I'm following a project, this one uses massively native IBM MQ Queues for receiving messages, trasforming these, and sending again through another MQ Queue. I've to manage a lot of Queues in concurrent way, so I thought about using Concurrent Threads to read and write from Queues, but in J2EE is not possible to use threads in server side, so I need another solution. The solution found, is to use Message Driven Beans with JMS technology connected to NEW ADDED QUEUES, used only to activate the reading and writing from the original native IBM MQ Queues. In this solution, I have tyo types of Queue, a type used only to activate the original Queue reading and writing and the other type with the real messages to transform. The first Queues used with Message Driven Bean.
It's clear that using Threads makes the solution, simpler than second one.
What do you think about.
Thanks a lot for Answers and Sorry for my poor English!!!
You are correct that the EJB spec. forbids custom usage of threads. However, if you are a lucky JBoss user, you are allowed using "async calls", which is a "managed wrapper" for thread creation. This feature will officially be supported by the EJB 3.1 spec.
On the other side, even though the ejb spec. forbids thread creation, no app server will physically restrict tread creation. As long as you really know what you are doing, custom managed theads works, even though it is not a solution officially recommended.
Message Driven Beans (MDB) are, as you have observed, the standard solution here.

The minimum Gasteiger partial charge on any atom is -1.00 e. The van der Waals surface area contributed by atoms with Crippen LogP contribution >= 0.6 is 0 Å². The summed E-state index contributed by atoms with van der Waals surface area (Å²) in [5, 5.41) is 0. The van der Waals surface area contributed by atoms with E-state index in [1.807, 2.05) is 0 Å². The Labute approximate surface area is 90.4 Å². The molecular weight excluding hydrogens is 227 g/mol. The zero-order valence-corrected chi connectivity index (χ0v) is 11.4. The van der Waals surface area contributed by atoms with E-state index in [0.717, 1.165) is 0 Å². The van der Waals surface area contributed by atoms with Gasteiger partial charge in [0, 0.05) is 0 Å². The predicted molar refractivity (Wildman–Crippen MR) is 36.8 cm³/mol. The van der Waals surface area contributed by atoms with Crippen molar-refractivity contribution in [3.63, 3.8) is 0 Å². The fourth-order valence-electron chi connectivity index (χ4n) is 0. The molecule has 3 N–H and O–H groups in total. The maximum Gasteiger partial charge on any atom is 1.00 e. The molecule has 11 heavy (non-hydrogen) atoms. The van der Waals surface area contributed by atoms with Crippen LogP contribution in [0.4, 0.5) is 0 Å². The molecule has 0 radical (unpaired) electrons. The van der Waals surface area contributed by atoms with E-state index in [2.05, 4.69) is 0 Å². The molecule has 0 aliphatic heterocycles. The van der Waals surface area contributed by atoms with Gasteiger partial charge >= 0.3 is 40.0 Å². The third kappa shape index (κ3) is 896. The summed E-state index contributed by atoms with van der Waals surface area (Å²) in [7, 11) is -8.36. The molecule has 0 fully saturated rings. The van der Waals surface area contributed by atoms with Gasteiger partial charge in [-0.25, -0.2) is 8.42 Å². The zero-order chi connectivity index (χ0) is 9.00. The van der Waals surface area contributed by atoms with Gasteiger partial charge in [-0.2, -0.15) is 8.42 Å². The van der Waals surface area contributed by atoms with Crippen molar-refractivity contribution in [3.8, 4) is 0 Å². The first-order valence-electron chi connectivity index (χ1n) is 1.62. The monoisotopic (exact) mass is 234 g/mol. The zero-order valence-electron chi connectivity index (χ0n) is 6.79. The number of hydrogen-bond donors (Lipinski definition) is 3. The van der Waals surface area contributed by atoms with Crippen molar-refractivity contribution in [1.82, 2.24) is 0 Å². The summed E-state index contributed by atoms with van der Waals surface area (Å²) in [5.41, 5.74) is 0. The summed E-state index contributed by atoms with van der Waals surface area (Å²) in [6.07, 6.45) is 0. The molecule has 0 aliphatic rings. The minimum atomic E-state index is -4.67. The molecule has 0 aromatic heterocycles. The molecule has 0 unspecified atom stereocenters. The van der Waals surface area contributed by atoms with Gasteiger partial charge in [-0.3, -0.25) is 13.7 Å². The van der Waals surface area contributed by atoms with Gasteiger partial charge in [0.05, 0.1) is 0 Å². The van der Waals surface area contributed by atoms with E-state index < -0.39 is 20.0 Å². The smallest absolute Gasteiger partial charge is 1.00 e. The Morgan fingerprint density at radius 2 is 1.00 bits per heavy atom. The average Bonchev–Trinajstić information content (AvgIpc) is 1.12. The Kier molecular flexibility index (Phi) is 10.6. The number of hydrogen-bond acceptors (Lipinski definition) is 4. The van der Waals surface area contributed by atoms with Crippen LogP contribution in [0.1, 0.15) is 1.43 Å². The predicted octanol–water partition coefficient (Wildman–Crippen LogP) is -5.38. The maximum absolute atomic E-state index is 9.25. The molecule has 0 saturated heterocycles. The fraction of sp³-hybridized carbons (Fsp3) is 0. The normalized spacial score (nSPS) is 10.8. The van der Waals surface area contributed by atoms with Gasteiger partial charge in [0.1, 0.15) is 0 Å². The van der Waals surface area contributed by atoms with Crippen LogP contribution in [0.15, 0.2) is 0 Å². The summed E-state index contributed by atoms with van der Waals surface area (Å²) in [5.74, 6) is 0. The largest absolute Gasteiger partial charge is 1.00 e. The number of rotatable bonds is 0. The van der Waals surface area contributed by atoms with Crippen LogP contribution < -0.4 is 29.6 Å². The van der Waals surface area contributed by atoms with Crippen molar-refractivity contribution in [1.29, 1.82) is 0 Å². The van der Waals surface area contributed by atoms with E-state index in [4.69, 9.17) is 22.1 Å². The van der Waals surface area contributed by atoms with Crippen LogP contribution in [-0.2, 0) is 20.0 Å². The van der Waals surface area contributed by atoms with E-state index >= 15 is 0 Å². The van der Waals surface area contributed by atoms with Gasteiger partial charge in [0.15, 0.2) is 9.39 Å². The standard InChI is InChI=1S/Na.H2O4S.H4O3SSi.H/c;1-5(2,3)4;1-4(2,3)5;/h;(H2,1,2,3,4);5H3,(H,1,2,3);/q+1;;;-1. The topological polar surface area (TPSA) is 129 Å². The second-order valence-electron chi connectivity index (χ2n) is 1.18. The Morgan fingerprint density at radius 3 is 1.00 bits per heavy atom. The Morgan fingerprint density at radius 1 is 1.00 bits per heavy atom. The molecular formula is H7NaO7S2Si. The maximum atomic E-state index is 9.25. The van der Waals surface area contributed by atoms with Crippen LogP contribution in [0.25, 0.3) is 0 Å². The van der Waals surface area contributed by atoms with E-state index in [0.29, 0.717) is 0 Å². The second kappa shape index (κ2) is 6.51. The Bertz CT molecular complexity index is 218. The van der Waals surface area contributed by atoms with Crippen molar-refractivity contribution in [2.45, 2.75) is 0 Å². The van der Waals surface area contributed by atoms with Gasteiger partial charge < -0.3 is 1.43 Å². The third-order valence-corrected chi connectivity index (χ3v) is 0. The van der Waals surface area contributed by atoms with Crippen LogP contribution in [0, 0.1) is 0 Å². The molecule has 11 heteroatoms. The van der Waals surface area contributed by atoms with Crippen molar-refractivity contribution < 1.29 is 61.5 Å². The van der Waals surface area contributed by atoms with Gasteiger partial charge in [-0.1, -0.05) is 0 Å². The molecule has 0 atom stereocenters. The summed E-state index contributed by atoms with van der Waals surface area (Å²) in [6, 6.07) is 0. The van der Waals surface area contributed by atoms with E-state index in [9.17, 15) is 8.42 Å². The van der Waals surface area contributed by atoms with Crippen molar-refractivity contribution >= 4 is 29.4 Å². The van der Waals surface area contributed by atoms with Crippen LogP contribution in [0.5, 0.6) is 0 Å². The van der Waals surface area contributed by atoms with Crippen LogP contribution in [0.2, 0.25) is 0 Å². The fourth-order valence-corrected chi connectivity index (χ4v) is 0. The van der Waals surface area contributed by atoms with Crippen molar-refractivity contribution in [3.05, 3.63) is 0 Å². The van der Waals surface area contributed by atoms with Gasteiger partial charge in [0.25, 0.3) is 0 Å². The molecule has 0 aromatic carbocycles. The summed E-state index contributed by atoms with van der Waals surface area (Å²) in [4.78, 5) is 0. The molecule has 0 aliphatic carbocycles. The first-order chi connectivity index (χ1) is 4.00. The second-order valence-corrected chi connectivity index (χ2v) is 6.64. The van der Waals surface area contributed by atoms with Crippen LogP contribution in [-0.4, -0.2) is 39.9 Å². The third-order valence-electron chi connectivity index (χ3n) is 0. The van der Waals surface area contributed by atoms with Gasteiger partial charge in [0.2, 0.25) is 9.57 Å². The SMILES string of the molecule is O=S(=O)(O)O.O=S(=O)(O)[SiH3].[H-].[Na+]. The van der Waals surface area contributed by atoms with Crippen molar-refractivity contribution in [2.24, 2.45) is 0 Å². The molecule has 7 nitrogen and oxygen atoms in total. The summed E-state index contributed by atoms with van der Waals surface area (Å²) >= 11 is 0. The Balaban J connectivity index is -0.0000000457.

Ideally what you want is to couple your MDB directly to the real MQ (I'm surprised that this isn't possible out of the box). Just be clear here what I am saying is that MDB are not restricted to JMS.
The Java Connector API (part of J2EE 1.4) provides a standard way to write a "resource adapter" defining arbitrary resource types and MDB drivers (including you own interface for MDB, and a standard interface to use container provided threads).
see packages javax.resource.spi and sub-packages.
I would expect either the app server or the IBM MQ implementation to provide an RA to can do what you need, but in the limit you could write your own.
Sometimes we use J2EE features simply for the sake of it. I suggest you evaluate why do you need to use MDB in the first place.
Here are few options:-
1) If your current project uses MQ massively, there is a very good reason you should switch to Java MQ library. This will make your life easy and will give you all the power to handle multi-threading features.
2) Have a MDB listening to IBMMQ queue. Easiest way to achieve this is by configuring initial-context-factory to appropriate class provided by IBMMQ JMS library.
e.g. : "java.naming.factory.initial=com.ibm.mq.jms.context.WMQInitialContextFactory"
[Reg message from Clive Brettingham-Moore : I am not aware of Connector API but I fail to see why is it required here]
3) You solution of using JMS and MDB together also makes sense. Just take care regarding transaction-attributes.
Hope this helps.